With 29 Saskatchewan long-term care facilities seeing positive cases of COVID-19 in the past two weeks, the province has banned all visitation in retirement homes.
But some families and advocates are calling for change, saying the mental health of seniors is deteriorating.
For the past two years, Helen Weninger’s 90-year-old mother has lived in a long-term care facility in Warman.
Weninger said before COVID-19, she used to make the roughly three-hour trip from Regina each week to visit her mom. Now, she said, she hasn’t seen her since October.
“She has declined since the summer, especially after the shutdown now. Mentally, she does come in and out and does realize that her children don’t come to see her anymore,” Weninger said.
“She’s expressed many times that she has nothing to live for.”
While the rise in COVID-19 cases has prompted tougher restrictions from the province, some experts say there needs to be a balance.
“While we are so busy trying to protect (seniors) from COVID, they might end up dying of isolation and loneliness and we have started hearing cases from people saying, ‘I want to die,'” said Dr. Samir Sinha, the director of Health Policy Research for the National Institute on Ageing, and the director of geriatrics for the Sinai Health System.
The National Institute on Ageing has been tracking COVID-19 across the country and the toll it’s taken on retirement homes.
Sinha said while provinces like Ontario and Quebec have resumed visitation, in provinces like Saskatchewan with bans in place, seniors end up suffering.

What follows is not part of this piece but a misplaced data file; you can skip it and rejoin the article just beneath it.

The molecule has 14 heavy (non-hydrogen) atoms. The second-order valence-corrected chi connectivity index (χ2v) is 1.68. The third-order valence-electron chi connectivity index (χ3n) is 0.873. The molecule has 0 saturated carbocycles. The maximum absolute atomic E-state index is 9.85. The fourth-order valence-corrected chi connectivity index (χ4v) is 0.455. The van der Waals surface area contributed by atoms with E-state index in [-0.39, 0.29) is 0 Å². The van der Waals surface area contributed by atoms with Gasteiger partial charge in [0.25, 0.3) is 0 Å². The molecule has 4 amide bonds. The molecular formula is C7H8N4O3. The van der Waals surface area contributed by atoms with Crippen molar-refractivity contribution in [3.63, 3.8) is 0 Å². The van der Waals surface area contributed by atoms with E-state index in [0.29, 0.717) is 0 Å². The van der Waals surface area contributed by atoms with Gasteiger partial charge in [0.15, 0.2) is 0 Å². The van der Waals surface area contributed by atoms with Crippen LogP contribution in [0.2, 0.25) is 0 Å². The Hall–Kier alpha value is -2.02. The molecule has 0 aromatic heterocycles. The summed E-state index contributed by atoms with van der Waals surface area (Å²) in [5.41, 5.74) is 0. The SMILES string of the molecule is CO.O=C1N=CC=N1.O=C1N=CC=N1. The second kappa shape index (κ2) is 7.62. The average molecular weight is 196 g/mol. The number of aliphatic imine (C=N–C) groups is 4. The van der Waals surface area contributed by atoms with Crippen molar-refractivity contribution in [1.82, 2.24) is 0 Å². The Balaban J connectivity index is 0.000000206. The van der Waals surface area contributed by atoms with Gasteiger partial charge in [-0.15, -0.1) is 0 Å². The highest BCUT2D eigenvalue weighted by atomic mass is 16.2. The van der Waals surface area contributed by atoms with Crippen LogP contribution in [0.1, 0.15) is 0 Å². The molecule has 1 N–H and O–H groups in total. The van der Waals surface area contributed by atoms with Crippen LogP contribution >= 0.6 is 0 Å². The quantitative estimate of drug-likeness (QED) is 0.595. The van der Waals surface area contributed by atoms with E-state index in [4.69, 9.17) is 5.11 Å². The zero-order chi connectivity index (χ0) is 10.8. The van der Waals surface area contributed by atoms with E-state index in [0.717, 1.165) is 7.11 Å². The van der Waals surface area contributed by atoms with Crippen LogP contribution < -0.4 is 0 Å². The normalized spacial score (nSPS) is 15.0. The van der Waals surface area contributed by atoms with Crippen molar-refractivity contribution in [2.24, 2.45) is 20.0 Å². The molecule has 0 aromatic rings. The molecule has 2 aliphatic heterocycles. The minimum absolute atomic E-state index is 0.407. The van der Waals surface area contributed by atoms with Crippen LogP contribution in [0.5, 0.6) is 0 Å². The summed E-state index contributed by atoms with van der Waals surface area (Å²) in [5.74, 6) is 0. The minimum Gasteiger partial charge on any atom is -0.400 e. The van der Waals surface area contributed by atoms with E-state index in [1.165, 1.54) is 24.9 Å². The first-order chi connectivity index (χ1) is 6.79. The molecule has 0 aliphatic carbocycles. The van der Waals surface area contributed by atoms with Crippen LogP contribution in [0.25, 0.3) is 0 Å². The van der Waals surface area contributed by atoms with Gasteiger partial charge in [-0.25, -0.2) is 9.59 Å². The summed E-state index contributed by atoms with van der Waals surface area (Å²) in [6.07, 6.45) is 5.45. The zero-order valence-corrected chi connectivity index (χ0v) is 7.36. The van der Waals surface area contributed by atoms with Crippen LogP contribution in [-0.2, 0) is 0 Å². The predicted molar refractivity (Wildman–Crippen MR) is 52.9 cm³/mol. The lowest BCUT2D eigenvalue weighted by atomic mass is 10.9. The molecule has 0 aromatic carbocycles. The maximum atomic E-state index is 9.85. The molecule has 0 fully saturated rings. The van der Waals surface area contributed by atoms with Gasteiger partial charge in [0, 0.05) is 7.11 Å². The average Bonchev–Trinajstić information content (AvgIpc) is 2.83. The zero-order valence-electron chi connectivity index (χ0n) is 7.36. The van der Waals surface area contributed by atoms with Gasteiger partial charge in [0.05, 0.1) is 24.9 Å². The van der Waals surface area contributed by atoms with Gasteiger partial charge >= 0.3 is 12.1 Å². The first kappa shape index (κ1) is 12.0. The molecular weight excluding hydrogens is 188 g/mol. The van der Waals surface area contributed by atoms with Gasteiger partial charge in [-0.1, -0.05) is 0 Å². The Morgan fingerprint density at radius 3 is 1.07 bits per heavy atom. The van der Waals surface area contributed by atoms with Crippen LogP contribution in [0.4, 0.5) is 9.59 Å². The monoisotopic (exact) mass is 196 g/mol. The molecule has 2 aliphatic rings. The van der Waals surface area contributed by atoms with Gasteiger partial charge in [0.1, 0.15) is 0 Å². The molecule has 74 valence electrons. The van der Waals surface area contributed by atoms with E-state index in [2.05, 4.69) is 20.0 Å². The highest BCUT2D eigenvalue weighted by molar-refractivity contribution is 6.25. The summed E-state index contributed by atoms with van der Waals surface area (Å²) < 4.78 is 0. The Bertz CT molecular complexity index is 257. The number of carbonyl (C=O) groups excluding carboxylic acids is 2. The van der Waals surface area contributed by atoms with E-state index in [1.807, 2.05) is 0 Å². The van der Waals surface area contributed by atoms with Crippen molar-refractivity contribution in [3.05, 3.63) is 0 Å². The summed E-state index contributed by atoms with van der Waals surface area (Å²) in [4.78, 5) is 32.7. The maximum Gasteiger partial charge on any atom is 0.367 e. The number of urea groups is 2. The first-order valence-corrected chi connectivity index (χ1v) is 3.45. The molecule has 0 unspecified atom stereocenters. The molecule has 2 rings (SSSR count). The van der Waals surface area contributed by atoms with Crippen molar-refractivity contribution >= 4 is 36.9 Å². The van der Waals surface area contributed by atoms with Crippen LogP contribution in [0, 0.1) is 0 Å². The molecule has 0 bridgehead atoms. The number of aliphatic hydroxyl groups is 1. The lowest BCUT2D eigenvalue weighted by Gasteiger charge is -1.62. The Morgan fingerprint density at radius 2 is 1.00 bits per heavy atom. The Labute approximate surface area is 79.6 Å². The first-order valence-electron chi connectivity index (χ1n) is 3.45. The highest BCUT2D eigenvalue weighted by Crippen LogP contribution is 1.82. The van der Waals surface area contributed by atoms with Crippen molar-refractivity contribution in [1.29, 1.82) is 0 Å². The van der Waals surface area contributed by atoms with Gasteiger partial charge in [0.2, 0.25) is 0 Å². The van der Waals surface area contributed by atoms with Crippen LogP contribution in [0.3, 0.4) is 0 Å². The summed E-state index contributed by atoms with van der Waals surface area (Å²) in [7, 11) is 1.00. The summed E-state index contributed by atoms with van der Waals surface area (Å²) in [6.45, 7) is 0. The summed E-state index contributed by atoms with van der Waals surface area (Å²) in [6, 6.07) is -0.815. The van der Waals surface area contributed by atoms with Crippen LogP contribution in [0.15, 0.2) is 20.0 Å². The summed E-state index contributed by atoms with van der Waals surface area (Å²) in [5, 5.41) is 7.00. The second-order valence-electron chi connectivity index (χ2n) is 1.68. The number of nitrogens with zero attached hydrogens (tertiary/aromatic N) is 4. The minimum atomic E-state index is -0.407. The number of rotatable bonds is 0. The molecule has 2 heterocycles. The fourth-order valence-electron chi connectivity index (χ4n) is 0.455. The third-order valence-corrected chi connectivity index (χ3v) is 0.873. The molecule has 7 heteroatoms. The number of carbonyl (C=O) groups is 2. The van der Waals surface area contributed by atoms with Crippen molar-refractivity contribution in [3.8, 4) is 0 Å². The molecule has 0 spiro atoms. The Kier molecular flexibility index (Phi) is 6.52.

“Even during an outbreak, we’re still saying that family members should be able to come in as long as they are — like the staff — appropriately wearing PPE and following infection and prevention protocols,” Sinha said.
“Certainly in jurisdictions where we continue to ban visitors and not allow family caregivers in, what we’ve really seen are the consequences of significant issues of loneliness, isolation, people not eating as well, their care needs are not being met and significant decline in people’s health and wellbeing.”
Sinah added that it’s also important to remember that both residents and families have rights.
“In Ontario for example it’s enshrined in legislation in our long-term care acts that residents have the right to receive visitors for example and the key is right now, often we’ve actually been trampling on the human rights of individuals,” Sinah said.
“People might say look I’m willing to get COVID, I don’t mind taking the extra risk of having my family members come visit me and of course what we have to think about is balancing the rights of the individual versus the rights of all their neighbours.”
When it comes to risk, Sinah said the myCOVID19VisitRisk Decision Aid is a new tool developed in collaboration with Ryerson University and The National Institute on Ageing. It can help users identify and calculate the risks involved in visiting other people during the pandemic.
In July, the National Institute on Ageing gave guidance to all provinces with information on how families can be welcomed into long-term care facilities during the ongoing health crisis.
Still, Saskatchewan’s chief medical health officer, Dr. Saqib Shahab, said community transmission is currently too high to allow visitation.
Premier Scott Moe added that the hope is by Christmas, perhaps some visitation will be allowed, but he said right now the province is not at that point.
“Some of the most trying decision points that we have come to, for myself, have been those around our long-term care homes, our loved ones, our family members who are in those homes and not only the health of them in particular but the health of the whole long-term care home and ultimately the health of our health-care system. These measures are necessary,” said Premier Scott Moe.
As for Weninger, she is calling for immediate action so she can see her mom in person again before it’s too late.
“At this point, we are ready to do whatever it takes to keep them going and feel like they have something to live for,” Weninger said.
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